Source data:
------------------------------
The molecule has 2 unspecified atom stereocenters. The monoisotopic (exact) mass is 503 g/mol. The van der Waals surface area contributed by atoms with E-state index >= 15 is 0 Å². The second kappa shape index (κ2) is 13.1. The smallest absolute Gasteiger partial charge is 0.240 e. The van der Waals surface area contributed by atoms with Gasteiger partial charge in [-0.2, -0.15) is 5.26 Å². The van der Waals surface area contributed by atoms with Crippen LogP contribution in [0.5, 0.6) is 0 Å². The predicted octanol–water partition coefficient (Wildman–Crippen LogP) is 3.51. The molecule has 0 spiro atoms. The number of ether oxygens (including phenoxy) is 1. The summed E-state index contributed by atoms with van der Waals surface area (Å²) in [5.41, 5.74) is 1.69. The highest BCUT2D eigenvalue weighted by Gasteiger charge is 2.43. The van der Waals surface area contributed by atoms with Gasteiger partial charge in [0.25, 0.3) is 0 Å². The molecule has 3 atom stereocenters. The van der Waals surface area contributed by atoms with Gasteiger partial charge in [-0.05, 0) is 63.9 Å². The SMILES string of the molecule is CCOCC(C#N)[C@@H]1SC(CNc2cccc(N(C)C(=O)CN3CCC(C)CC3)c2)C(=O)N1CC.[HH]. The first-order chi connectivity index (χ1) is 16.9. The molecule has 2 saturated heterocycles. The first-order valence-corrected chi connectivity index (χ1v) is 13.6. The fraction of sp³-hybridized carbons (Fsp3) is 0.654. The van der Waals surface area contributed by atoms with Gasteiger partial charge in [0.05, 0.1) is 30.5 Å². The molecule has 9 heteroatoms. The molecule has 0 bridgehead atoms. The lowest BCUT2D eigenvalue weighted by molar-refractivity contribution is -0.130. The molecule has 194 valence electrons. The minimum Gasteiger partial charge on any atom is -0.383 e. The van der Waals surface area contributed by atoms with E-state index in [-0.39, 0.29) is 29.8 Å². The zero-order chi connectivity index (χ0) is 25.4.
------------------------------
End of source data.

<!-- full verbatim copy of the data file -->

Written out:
The molecule has 2 unspecified atom stereocenters. The monoisotopic (exact) mass is 503 g/mol. The van der Waals surface area contributed by atoms with E-state index >= 15 is 0 Å². The second kappa shape index (κ2) is 13.1. The smallest absolute Gasteiger partial charge is 0.240 e. The van der Waals surface area contributed by atoms with Gasteiger partial charge in [-0.2, -0.15) is 5.26 Å². The van der Waals surface area contributed by atoms with Crippen LogP contribution in [0.5, 0.6) is 0 Å². The predicted octanol–water partition coefficient (Wildman–Crippen LogP) is 3.51. The molecule has 0 spiro atoms. The number of ether oxygens (including phenoxy) is 1. The summed E-state index contributed by atoms with van der Waals surface area (Å²) in [5.41, 5.74) is 1.69. The highest BCUT2D eigenvalue weighted by Gasteiger charge is 2.43. The van der Waals surface area contributed by atoms with Gasteiger partial charge in [0.25, 0.3) is 0 Å². The molecule has 3 atom stereocenters. The van der Waals surface area contributed by atoms with Gasteiger partial charge in [-0.05, 0) is 63.9 Å². The SMILES string of the molecule is CCOCC(C#N)[C@@H]1SC(CNc2cccc(N(C)C(=O)CN3CCC(C)CC3)c2)C(=O)N1CC.[HH]. The first-order chi connectivity index (χ1) is 16.9. The molecule has 2 saturated heterocycles. The first-order valence-corrected chi connectivity index (χ1v) is 13.6. The fraction of sp³-hybridized carbons (Fsp3) is 0.654. The van der Waals surface area contributed by atoms with Gasteiger partial charge in [0.05, 0.1) is 30.5 Å². The molecule has 9 heteroatoms. The molecule has 0 bridgehead atoms. The lowest BCUT2D eigenvalue weighted by molar-refractivity contribution is -0.130. The molecule has 194 valence electrons. The minimum Gasteiger partial charge on any atom is -0.383 e. The van der Waals surface area contributed by atoms with E-state index in [-0.39, 0.29) is 29.8 Å². The zero-order chi connectivity index (χ0) is 25.4.